During this 6-month period of hair loss, make sure your blood sugar, iron, ferritin, zinc, and vitamin-D levels are normal. This is achieved by continuing your prenatal vitamins and eating a healthy diet.
Yes, it’s easier said than done, especially with a newborn, but try and minimize your daily stress. Eat a diet that’s rich in protein to aid in the new hair growth process.
If your blood work is completely normal but your hair loss has not slowed after the 6-month mark, see a dermatologist for advice.
They can prescribe medication to reduce inflammation of your hair follicles and try laser therapy to stimulate new hair growth.
Tips on Dealing With Postpartum Hair Loss
If you’ve experienced non-stop hair loss since giving birth, here’s how to deal with it during your first year of being postpartum:
- Maintain a healthy diet, packed with protein, and don’t skip on your prenatal vitamins
- Supplement your diet with additional vitamin-D drops, magnesium for hair and nail strength and iron if needs be
- Shampoo your hair as normal, but be as gentle as possible. Use a good conditioner and brush gently with a wide-toothed comb
- Use soft, material scrunchies or barrettes to tie your hair up- avoid rubber bands and tight ponytails!
- Try and wear your down as much as possible- ponytails tend to encourage hair loss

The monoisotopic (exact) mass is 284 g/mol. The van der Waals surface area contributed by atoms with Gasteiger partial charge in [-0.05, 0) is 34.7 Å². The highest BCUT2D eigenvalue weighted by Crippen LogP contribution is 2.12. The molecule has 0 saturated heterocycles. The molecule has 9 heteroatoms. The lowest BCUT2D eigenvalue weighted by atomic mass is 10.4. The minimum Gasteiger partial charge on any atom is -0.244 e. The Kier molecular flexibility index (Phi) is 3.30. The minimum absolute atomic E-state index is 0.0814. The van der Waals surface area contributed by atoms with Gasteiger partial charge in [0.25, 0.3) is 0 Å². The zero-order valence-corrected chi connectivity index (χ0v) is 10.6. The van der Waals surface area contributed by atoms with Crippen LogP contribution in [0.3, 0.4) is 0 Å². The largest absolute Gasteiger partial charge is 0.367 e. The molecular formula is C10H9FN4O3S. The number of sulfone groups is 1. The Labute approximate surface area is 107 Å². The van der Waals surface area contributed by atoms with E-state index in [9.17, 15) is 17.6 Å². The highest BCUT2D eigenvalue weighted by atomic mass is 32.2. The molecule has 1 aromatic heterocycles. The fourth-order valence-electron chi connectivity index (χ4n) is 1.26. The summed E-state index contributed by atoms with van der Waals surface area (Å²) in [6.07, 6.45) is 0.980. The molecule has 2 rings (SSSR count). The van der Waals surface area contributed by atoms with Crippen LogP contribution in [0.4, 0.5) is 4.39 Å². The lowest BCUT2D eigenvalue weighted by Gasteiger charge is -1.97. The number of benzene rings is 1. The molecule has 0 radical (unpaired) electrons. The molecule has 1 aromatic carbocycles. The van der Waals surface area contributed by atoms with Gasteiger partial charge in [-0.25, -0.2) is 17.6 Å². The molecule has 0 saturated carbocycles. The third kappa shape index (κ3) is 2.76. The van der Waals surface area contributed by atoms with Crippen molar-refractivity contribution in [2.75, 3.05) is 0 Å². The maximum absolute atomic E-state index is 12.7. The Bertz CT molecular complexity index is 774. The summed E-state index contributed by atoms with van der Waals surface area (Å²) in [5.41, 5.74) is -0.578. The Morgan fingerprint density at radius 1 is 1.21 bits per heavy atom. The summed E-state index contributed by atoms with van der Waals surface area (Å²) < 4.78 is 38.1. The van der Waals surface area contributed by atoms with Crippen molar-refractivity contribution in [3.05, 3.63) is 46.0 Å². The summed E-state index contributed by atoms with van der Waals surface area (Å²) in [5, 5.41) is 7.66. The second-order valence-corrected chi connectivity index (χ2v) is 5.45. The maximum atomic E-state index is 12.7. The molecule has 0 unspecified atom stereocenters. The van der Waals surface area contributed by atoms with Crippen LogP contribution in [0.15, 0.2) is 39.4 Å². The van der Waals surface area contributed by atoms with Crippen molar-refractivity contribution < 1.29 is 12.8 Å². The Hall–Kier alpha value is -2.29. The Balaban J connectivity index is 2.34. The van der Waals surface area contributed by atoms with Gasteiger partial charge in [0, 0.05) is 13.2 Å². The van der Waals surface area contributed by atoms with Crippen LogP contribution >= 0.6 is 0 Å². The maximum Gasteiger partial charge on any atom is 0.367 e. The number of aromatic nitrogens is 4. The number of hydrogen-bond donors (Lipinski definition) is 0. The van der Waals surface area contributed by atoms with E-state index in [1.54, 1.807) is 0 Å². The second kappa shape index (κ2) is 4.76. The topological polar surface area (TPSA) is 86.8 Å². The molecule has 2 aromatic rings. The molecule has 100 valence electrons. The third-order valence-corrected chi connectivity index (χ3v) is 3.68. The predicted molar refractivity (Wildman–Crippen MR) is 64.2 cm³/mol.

- Try and avoid heat styling i.e. skip the blow dryer, hair straightener or curling tongs if possible and let your hair air-dry
- Avoid chemically treating your hair during your first 6-months postpartum or until the hair shedding stops
The health of your newborn is important but so is yours in order to nourish and care for them to the best of your ability.
By nourishing your body from the inside, out, you should be able to minimize your postpartum hair loss to an average 6-month period.
How to Style Your Hair With Postpartum Hair Loss
If you are losing clumps of hair around your hairline or temples, the best way to disguise this is by changing your hair part. Go for a side parting if you normally part it in the middle.
Alternatively, consult with a hair stylist on the best hair cut for postpartum hair loss and how to make thinning hair look thicker.
If you previously had long hair, a shorter cut with long bangs around the face can help to revive your hair and make it look luscious once again.
Adding texture is another great way to create the illusion of volume. If you usually straighten your hair, now is the time to embrace your natural curl or wave!
If your hair is naturally straight, you don’t have to heat style it to achieve a textured look. Add foam rollers to your hair while it’s still damp, sleep in them and unravel to wavy tresses in the morning.
Combat Hair Loss with Tricovel
If postpartum hair loss is a daily reality for you, Tricovel’s revolutionary products help to keep your hair healthy from root to tip.
See and feel a physical difference in your hair with thanks to Tricovel’s patented compound, Biogenina.
Learn more about our fortifying shampoo here for strong, healthy postpartum hair!